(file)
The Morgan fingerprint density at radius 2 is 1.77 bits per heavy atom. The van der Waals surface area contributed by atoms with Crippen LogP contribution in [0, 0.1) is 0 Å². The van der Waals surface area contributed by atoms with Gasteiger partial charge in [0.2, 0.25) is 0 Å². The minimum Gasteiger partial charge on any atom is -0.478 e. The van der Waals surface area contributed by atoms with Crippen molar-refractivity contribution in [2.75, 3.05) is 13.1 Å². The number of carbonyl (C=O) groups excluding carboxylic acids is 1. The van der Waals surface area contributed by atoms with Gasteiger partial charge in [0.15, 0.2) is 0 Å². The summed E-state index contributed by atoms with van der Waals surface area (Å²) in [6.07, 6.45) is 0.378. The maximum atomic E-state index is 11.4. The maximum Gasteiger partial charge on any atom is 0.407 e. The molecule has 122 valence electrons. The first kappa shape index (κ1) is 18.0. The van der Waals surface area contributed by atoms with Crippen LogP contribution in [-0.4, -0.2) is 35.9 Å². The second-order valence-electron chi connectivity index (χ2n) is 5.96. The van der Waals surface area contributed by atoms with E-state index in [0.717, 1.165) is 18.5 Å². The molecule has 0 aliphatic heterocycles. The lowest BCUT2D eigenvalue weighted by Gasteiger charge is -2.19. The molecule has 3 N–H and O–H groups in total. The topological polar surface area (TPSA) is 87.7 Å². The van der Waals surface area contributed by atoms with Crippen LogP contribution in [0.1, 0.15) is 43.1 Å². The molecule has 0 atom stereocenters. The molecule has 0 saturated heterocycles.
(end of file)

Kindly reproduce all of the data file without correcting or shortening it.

The Morgan fingerprint density at radius 2 is 1.77 bits per heavy atom. The van der Waals surface area contributed by atoms with Crippen LogP contribution in [0, 0.1) is 0 Å². The van der Waals surface area contributed by atoms with Gasteiger partial charge in [0.2, 0.25) is 0 Å². The minimum Gasteiger partial charge on any atom is -0.478 e. The van der Waals surface area contributed by atoms with Crippen molar-refractivity contribution in [2.75, 3.05) is 13.1 Å². The number of carbonyl (C=O) groups excluding carboxylic acids is 1. The van der Waals surface area contributed by atoms with Gasteiger partial charge in [0.15, 0.2) is 0 Å². The summed E-state index contributed by atoms with van der Waals surface area (Å²) in [6.07, 6.45) is 0.378. The maximum atomic E-state index is 11.4. The maximum Gasteiger partial charge on any atom is 0.407 e. The molecule has 122 valence electrons. The first kappa shape index (κ1) is 18.0. The van der Waals surface area contributed by atoms with Crippen LogP contribution in [-0.4, -0.2) is 35.9 Å². The second-order valence-electron chi connectivity index (χ2n) is 5.96. The van der Waals surface area contributed by atoms with E-state index in [0.717, 1.165) is 18.5 Å². The molecule has 0 aliphatic heterocycles. The lowest BCUT2D eigenvalue weighted by Gasteiger charge is -2.19. The molecule has 3 N–H and O–H groups in total. The topological polar surface area (TPSA) is 87.7 Å². The van der Waals surface area contributed by atoms with Crippen LogP contribution in [0.1, 0.15) is 43.1 Å². The molecule has 0 atom stereocenters. The molecule has 0 saturated heterocycles.